In certain applications, such as speech processing, it is common to use a logarithm computation, called a compressor, before quantizing. The inverse operation of a compressor is called an expander. The combination of a compressor and expander is called a compander.
compand function supports two kinds
of companders: µ-law and A-law companders. Its reference page
lists both compressor laws.
Quantize an exponential signal with and without companding and compare the mean square distortions.
Set the μ-law parameter
Mu = 255;
Create an exponential signal and find its maximum value.
sig = exp(-4:0.1:4); V = max(sig);
Quantize the signal using equal-length intervals. Set the
codebook arguments assuming six bit quantization.
partition = 0:2^6-1; codebook = 0:2^6; [~,~,distor] = quantiz(sig,partition,codebook);
Compress the signal using the
compand function. Apply quantization and expand the quantized signal. Calculate the mean square distortion.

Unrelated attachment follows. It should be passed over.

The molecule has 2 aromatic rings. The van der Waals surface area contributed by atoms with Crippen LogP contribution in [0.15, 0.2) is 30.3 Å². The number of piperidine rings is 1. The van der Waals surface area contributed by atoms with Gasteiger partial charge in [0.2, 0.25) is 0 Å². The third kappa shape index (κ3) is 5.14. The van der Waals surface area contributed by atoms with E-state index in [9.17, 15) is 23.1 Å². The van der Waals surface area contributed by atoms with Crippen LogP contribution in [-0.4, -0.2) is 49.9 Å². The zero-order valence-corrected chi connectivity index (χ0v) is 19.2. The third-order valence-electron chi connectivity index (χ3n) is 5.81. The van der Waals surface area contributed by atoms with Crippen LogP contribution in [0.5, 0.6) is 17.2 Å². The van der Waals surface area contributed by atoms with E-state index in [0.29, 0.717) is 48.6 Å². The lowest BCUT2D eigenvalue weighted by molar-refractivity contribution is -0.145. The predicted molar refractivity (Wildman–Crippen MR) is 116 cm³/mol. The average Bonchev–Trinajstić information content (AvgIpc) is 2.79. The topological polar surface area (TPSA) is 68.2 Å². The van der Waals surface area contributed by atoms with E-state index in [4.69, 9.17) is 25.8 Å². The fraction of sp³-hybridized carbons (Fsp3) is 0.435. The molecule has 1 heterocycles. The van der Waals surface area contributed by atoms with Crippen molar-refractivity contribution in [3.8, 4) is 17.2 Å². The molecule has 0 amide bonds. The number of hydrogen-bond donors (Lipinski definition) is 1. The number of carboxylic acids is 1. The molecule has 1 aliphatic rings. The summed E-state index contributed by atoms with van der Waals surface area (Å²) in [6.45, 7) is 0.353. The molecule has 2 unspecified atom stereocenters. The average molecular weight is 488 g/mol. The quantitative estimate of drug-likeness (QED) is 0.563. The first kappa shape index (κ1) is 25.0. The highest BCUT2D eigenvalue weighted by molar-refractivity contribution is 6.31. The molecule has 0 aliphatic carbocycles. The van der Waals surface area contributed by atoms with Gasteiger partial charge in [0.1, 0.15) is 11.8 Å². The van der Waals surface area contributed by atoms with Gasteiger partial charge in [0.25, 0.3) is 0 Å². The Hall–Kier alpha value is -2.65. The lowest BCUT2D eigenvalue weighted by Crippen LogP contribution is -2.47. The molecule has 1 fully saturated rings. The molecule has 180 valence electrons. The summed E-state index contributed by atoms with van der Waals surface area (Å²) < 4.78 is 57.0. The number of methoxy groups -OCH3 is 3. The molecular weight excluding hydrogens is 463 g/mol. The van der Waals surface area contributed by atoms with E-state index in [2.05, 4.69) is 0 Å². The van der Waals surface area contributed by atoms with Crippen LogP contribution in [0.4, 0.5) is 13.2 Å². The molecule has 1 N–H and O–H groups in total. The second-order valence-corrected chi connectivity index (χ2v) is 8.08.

compsig = compand(sig,Mu,V,'mu/compressor'); [~,quants] = quantiz(compsig,partition,codebook); newsig = compand(quants,Mu,max(quants),'mu/expander'); distor2 = sum((newsig-sig).^2)/length(sig);
Compare the mean square distortions. The output shows that the distortion is smaller when companding is used. This is because equal-length intervals are well suited to the logarithm of
sig but not well suited to
ans = 1×2 0.5348 0.0397
Plot the signal and its companded version.
plot([sig' compsig']) legend('Original','Companded','location','nw')